Hawk Eye

Imagine that you witnessed a purse snatching but only saw the perpetrator briefly amongst a crowd of other people. How well would you have perceived and remembered the details of that criminal in order to describe him to the police? Probably not very well.

Of course, if the purse-snatcher was wearing a tuxedo while perpetrating the crime at a local fast-food joint then the strange and conspicuous nature of the situation might be easier for you to remember. However, if the criminal snatched the purse while wearing a tuxedo at a black-tie event then he would likely blend in with the other people and be much more difficult to differentiate and remember.

Our Hawk Eye exercise can be of particular help in situations where you need to quickly notice subtle visual details by improving your visual precision. Hawk Eye enables your brain to swiftly and accurately perceive, and then later recall, those details. Your visual precision is ultimately what enables you to remember the details of a movie you saw, a home you viewed during an ‘open house’, a wedding you attended, or other destinations you visit. By accurately remembering details you’ll be able to both discuss and take-action based on those details later.

Take the example of house hunting. If you and your spouse spent an entire day viewing ten different homes with your realtor would you be able to recall the different details of each house? When your spouse asks, “did you like the colour of the front door on the King Street house?” would you even know what he or she was talking about? Did you notice the door? Could you distinguish the King Street door from the other nine doors you saw that day so that you can have a conversation with your spouse about it? Improving your visual precision will help you feel sharper and more engaged so you can be ready for these types of situations.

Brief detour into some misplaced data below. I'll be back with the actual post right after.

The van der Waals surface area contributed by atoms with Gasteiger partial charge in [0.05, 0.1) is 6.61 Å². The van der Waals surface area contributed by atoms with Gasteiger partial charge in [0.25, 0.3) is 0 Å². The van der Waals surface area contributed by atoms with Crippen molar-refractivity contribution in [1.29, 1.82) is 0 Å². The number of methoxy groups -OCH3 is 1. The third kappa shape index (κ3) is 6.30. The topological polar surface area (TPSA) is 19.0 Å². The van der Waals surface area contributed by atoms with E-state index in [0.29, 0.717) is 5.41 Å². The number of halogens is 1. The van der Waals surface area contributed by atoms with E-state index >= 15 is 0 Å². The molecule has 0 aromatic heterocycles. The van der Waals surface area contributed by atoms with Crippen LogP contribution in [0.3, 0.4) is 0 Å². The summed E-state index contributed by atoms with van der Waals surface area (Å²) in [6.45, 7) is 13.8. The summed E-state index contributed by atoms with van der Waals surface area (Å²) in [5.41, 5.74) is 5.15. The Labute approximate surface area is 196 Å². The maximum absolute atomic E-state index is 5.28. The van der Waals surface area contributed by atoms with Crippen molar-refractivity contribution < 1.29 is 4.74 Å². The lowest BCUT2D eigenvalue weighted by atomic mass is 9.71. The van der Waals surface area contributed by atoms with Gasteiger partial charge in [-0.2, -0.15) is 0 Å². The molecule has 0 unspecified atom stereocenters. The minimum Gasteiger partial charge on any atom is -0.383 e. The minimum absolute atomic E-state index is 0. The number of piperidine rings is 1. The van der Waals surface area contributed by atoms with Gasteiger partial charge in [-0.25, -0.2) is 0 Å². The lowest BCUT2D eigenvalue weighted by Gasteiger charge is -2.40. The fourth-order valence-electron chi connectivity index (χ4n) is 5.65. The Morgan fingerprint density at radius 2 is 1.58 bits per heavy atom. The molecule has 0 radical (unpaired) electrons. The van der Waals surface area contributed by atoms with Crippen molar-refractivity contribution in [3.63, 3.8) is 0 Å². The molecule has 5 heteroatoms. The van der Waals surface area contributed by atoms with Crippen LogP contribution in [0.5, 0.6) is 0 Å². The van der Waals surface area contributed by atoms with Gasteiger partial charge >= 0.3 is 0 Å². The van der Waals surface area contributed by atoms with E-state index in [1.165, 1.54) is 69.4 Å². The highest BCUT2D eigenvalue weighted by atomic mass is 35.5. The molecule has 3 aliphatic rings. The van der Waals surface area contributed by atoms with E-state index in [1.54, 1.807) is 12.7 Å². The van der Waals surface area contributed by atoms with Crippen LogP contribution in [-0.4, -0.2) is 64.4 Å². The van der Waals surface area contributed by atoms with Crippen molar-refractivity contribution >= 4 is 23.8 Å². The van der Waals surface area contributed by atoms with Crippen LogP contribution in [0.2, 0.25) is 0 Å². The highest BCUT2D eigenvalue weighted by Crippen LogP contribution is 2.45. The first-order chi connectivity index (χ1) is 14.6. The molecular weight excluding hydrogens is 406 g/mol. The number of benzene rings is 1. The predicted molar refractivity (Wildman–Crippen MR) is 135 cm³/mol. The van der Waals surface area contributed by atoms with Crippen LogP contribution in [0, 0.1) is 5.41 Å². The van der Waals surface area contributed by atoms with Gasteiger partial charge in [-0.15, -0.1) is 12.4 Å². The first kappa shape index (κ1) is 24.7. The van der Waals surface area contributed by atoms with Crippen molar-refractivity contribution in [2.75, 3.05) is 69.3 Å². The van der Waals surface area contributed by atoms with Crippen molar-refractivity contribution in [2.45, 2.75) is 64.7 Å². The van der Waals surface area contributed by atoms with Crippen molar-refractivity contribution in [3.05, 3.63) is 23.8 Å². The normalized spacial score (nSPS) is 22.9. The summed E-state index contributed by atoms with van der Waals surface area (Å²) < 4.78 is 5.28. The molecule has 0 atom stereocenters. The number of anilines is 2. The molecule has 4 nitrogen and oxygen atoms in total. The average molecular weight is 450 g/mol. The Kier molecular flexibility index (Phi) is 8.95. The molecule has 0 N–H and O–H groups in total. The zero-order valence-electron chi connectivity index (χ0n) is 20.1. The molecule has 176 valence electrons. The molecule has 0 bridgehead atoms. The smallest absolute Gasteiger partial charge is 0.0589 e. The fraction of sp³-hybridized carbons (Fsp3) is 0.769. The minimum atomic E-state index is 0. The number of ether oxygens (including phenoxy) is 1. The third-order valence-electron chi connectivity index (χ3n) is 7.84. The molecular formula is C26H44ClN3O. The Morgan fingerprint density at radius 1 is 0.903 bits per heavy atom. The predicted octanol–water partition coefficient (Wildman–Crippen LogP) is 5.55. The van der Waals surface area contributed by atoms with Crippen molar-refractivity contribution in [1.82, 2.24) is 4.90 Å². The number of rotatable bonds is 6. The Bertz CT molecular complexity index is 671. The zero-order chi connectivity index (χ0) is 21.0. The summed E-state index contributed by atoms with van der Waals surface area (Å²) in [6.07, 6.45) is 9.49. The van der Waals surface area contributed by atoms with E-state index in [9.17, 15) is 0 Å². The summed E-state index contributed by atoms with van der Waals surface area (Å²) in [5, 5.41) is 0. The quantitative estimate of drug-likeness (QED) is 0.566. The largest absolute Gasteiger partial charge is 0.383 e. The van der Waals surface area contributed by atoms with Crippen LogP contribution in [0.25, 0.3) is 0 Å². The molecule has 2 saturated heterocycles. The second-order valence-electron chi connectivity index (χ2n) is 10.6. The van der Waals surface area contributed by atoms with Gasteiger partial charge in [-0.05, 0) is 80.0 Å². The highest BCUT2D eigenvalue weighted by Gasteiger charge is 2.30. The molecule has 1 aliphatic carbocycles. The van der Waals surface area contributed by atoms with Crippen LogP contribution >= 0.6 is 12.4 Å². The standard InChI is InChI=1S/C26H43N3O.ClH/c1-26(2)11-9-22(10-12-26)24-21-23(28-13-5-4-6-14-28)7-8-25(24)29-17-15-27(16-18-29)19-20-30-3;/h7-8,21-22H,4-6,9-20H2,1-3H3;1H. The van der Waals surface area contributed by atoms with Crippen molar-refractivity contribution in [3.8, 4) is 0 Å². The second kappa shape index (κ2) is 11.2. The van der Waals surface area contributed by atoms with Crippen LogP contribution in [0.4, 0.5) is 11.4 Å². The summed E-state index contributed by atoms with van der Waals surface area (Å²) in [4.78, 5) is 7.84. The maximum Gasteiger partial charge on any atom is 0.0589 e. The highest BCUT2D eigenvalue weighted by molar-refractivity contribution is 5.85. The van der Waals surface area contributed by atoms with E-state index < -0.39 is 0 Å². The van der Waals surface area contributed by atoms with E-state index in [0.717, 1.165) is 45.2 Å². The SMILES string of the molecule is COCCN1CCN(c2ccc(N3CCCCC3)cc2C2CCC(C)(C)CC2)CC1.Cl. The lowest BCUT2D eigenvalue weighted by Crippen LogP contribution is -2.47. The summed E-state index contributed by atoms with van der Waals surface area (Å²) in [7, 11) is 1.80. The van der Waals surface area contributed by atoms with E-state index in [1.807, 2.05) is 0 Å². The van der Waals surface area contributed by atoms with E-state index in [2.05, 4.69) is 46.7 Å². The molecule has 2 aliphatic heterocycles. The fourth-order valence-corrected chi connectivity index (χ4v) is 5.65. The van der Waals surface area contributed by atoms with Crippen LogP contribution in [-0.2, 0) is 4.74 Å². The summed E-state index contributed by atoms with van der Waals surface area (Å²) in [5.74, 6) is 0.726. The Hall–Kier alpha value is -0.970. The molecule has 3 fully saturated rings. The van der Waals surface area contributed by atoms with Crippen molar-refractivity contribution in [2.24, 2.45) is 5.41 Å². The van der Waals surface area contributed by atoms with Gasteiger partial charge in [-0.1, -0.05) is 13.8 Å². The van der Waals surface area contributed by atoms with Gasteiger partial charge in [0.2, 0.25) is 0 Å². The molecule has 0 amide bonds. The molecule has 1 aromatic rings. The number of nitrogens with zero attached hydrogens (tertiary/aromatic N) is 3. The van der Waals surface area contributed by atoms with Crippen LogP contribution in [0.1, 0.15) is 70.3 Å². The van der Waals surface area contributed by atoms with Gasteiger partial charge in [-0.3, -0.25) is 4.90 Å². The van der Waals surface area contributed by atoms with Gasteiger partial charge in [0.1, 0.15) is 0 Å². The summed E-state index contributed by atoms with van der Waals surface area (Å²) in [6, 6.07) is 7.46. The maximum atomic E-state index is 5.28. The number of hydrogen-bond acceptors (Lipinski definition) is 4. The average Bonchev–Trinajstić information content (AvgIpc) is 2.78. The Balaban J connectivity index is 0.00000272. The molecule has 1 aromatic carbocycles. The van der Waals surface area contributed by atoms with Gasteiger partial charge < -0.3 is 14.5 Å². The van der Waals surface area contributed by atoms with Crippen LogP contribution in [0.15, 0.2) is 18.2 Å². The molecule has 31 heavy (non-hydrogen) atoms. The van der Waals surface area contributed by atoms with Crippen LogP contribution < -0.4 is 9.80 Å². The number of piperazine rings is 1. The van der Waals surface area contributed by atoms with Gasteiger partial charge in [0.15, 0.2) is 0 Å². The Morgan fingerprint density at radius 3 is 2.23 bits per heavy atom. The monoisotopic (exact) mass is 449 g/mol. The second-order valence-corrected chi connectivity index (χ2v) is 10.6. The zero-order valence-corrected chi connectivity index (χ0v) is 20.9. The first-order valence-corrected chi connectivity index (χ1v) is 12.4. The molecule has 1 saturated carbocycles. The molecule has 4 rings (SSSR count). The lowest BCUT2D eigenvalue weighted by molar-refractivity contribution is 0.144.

Our scientists designed Hawk Eye to exercise your visual precision and improve it by asking you to locate specific birds in your peripheral vision, even if briefly flashing on your screen.

As you practice and your skills improve you’ll observe the following changes in the exercise:

  • Initially fairly distinct birds will appear close together on a simple background.
  • Eventually your brain will need to recognize finer distinctions as bird pairs become more similar.
  • Your brain will be pushed to identify details farther from the centre of visual attention as the birds spread further apart.
  • Your brain will need to notice subtle differences even as the background becomes more complex causing visual interference.
  • The birds will appear on screen for a decreasing amount of time as you improve – even as the bird pairs, backgrounds, and bird locations on screen change.

By mastering the Hawk Eye exercise you’ll be able to report to police the exact details of that nasty purse-snatcher should you ever be witness to such an incident in the future.